Treasury Secretary Janet Yellen on what new inflation data means for Americans
Despite inflation dropping and consumer prices cooling, many Americans say they’re anxious about the economy.
Inflation is now at 3.4%, down from more than 6% a year ago. Biden Administration officials including Treasury Secretary Janet Yellen argue things are improving, yet prospective voters in this year’s election tell pollsters they feel anxious about the economy.
“It’s very rare to have a period in which inflation comes down and the economy doesn’t experience a recession. But we’ve not seen that,” Yellen says. “And in that sense, I consider this to be a soft landing.”
6 questions with Treasury Secretary Janet Yellen
Take a young couple with a median household income of around $70,000. Can this couple be confident that their paychecks can keep up with rent, utility bills, cell phone service and car insurance?
“I know that many young couples of the type that you describe are feeling stressed about making ends meet. They lived through a pandemic, which was extremely stressful, and a period in which inflation was high. Food prices rose substantially, apartment rentals. I think that’s influencing their views on the economy. But what they’re seeing now and have seen over the last year, energy prices are down significantly.
“A gallon of gas [is] down. The prices of used vehicles [is] down substantially. Their wages are going up and prices are rising less quickly. So they are getting ahead. And if they compare where they are now, the typical middle-income household can buy the same basket of goods that they bought in 2019 and have $1,000 left over to save or spend. And as time goes on if this good performance continues, they’ll see themselves getting further and further ahead.”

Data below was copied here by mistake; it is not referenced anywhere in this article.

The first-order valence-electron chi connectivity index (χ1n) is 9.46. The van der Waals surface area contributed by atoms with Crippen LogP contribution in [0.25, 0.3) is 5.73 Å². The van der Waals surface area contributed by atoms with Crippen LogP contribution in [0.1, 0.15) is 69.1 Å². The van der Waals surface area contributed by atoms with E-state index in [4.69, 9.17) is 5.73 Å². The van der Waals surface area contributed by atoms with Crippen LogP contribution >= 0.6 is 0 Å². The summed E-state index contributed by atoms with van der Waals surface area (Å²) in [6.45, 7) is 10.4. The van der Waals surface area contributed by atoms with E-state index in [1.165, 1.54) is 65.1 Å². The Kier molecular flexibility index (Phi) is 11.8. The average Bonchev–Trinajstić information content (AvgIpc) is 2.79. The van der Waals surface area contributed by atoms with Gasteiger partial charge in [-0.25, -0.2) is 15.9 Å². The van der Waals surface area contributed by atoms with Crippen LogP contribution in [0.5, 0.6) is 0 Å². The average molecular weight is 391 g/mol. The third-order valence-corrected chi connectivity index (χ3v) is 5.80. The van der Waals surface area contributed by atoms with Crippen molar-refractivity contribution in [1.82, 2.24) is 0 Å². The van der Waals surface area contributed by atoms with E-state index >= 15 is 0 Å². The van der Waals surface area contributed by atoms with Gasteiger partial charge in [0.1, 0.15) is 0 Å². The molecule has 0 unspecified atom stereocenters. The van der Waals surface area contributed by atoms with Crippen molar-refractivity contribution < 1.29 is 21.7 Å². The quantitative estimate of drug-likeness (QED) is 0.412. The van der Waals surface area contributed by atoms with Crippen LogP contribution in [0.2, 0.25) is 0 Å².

Still, many Americans tell pollsters that they’re not feeling prices drop. How do you explain that?
“I think when people are asked about their own situation, they tend to be pretty positive about it and some of the concerns that they express have to do more with their neighbors and the economy as a whole. And if you actually look at their spending patterns, spending has really been quite strong. And so people are acting as though they feel okay about their own situations, but are worried about the economy.
“We lived through a period of high inflation, and I think it’s going to take a little while before people feel confident that that’s over and that they’ll be systematically getting ahead. And we’re seeing the beginnings in surveys, and I hope and believe that that will continue to improve. “
20 years from today, what jobs will be available to young people entering the workforce?
“We know that there are good jobs available to those who have a college education, but the president’s focus is to make sure that a young person doesn’t have to have a college education in order to be able to earn a good wage, and that they don’t have to live on the coasts to get a good job.